Ageing supporters, rising online giving, and donation volatility mean nonprofits are tackling the triple challenge of renewing their donor base, conversion and retention. From now on, says Charlène Petit, founder of Facteur Digital, and the FILantropio podcast, their resilience will depend on their ability to embrace the New Deal of Digital, AI and Donor Experience Design 2.0.
Digital technology in the charitable sector is a bit like the Loch Ness monster: it’s exciting fodder for discussion, but nearly impossible to spot in action. While most charities are aware that they need to develop their digital culture, they don’t know how to handle the “beast” due to a lack of training and skills.
Seven deadly sins are preventing organizations from achieving digital maturity:
These major pitfalls are accompanied by challenges that cannot be met with half-truths or half-measures. It’s becoming vital for many organizations to move out of reactive mode and into proactive mode – future generations of donors are 100% digital.
The other major challenge is to remain visible in a hyper-competitive and disrupted market, marked by hyper-choice and the arrival of new trusted third parties. Knowing how to communicate one’s promise and value proposition online is a minimum requirement for existence nowadays. Becoming a media brand is an undeniable asset. Successful organizations know how to continuously tell their story to stay top of their audience’s mind.
Case in point is The diary of Louise by Relief. To raise awareness of its services, the organization created an online platform featuring the fictional Louise, who lives with anxiety and shared her ups and downs every week for a year. Brand content is definitely a powerful ally for digital projects.
Grant-making foundations will have a decisive role to play in this conversion, by providing adequate funding to accelerate the sector’s digital transformation. The cost of inaction is all too often overlooked, and will likely be even higher with the advent of artificial intelligence.
The rise and pitfalls of AI
In the space of a few months, AI has become the talk of the town with the arrival of ChatGPT making its impact on our lives and businesses tangible and concrete. We’re entering a civilizational revolution that’s as exciting as it is terrifying, and the challenge will be to strike a balance between innovation and the preservation of human dignity.
The philanthropic world is no exception to this technological tsunami, and those involved must seriously consider the risks and opportunities of integrating algorithmic tools into their practice. Here are the 10 commandments to take into account:
It’s important to identify the upstream consequences of a major organizational change on teams, operational processes and even corporate culture, to ensure adoption is accepted and understood.
We all agree automation of repetitive, low value-added tasks is desirable, but what about the generation of text and images? If you’re looking to stand out from the crowd and add heart and spirit to your content, humans will do a better job. On the other hand, ChatGPT can be a great help in developing personas and marketing strategies. Tasks based on information retrieval should also be treated with caution. Doing trend monitoring or researching potential donors can be less risky than informing customers via a chatbot equipped with AI.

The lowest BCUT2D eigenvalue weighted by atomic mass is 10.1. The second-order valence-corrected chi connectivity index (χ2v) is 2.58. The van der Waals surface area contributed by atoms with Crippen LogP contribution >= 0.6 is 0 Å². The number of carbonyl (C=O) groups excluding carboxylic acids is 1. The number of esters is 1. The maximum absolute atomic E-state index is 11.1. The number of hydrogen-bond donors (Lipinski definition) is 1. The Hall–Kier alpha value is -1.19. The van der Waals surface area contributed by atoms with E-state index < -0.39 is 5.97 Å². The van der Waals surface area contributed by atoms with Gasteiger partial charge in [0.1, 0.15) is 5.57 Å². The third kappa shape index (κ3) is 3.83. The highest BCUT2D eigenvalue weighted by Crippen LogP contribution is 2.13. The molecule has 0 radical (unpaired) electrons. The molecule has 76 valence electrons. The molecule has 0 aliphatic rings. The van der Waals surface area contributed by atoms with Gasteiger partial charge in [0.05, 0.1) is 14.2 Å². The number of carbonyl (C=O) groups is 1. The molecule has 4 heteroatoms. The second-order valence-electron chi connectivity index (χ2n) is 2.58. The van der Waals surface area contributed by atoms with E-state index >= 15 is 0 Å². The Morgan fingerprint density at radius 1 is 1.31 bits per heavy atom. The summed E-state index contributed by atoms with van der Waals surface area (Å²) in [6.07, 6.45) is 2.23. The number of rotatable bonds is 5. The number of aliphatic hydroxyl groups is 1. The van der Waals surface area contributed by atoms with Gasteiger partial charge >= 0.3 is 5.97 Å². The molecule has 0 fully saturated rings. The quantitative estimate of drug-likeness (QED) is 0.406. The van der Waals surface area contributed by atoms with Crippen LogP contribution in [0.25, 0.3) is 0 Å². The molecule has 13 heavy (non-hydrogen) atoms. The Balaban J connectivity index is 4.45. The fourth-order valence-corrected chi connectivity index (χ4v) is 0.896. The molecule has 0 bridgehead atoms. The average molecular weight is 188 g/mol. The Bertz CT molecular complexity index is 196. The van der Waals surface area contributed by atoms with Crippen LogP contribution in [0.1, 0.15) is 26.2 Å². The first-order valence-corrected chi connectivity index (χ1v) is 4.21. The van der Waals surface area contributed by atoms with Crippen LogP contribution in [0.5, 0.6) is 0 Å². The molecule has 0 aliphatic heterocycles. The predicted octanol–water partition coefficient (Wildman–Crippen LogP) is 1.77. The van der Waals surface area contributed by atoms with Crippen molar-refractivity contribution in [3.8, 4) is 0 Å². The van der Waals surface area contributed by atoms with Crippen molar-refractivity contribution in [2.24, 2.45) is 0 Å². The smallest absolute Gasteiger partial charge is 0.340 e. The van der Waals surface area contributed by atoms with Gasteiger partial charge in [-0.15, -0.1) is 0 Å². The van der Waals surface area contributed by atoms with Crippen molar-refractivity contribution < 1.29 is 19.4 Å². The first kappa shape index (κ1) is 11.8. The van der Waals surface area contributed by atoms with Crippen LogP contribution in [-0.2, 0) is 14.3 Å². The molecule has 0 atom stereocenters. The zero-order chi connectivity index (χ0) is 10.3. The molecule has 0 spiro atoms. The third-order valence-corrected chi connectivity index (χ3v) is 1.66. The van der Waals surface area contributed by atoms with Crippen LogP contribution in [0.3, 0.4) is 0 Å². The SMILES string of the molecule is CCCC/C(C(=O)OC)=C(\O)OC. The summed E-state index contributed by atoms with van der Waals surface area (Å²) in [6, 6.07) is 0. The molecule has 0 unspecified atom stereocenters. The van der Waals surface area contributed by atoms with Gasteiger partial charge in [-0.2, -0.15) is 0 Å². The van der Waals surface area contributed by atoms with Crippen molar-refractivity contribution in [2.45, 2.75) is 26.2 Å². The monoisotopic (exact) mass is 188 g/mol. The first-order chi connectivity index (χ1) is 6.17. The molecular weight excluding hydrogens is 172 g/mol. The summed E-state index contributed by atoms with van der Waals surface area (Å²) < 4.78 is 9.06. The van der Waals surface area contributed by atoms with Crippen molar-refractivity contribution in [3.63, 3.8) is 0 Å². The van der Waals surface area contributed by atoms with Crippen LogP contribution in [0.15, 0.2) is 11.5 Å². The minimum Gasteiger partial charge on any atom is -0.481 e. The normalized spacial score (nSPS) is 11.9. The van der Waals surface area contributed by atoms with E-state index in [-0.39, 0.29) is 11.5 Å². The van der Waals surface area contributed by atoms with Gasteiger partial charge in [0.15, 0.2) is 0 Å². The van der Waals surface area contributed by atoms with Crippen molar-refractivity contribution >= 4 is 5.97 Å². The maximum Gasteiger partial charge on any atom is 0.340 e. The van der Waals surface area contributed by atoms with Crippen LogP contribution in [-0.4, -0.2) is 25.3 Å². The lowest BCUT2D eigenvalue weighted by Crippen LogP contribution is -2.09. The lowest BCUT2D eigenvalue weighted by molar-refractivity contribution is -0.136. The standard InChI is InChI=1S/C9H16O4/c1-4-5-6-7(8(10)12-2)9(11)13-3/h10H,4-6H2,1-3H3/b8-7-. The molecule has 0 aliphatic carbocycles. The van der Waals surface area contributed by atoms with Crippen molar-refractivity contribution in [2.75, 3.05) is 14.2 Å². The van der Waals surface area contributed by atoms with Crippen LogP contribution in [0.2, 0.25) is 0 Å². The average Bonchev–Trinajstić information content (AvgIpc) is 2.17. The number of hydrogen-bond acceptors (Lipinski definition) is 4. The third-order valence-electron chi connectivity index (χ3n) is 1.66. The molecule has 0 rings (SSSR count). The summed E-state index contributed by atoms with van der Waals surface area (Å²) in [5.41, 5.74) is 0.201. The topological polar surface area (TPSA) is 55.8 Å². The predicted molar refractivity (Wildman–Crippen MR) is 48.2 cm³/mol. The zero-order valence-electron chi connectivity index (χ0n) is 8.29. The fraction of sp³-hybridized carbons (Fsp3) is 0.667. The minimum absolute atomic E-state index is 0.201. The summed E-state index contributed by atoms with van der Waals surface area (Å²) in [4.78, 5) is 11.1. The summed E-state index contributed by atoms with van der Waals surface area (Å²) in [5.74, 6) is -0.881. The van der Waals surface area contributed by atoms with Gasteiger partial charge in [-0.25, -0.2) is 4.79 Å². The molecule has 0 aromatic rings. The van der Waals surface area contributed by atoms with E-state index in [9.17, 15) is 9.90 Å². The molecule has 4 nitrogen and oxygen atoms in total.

Use this to guarantee the protection of donors’ privacy, stating the nature and scope of the tasks entrusted to it, and ruling on the type of data that can be submitted to AI. This must be drawn up in collaboration with the employees responsible for applying it, and made public and accessible to donors, in the same way as a confidentiality policy.
Everything you inject into AI no longer belongs to you. If you ask it to put itself in the shoes of a donor and give its opinion on your brochure or communications, the elements submitted will certainly clarify your request, but also train the tool and feed future answers to other people’s questions. Google has said that any content made public on the internet could to be used to feed its AI assistant Bard, including websites, social networks and YouTube videos. It’s plausible that organizations will have to prioritize the content they distribute, from the most generic (and copyable) to the most differentiating, according to the degree of exclusivity they wish to have. It’s a safe bet that audio content formats, which are harder to copy than text, will become increasingly popular.
Using algorithmic tools that are faster and more efficient than humans in terms of execution and data cross-referencing doesn’t mean you don’t need to think critically. We need to be more practical in our approach to AI, entrusting it with workflow optimization rather than decision-making. Take the case of a community foundation seeking to analyze several hundred grant applications within a tight timeframe with an external selection committee. Going through each application individually, entering the essential information in a pre-established criteria grid, is a colossal task. To escape the manual hell of cut-and-paste, the combination of AI and automation tools is a lifeline.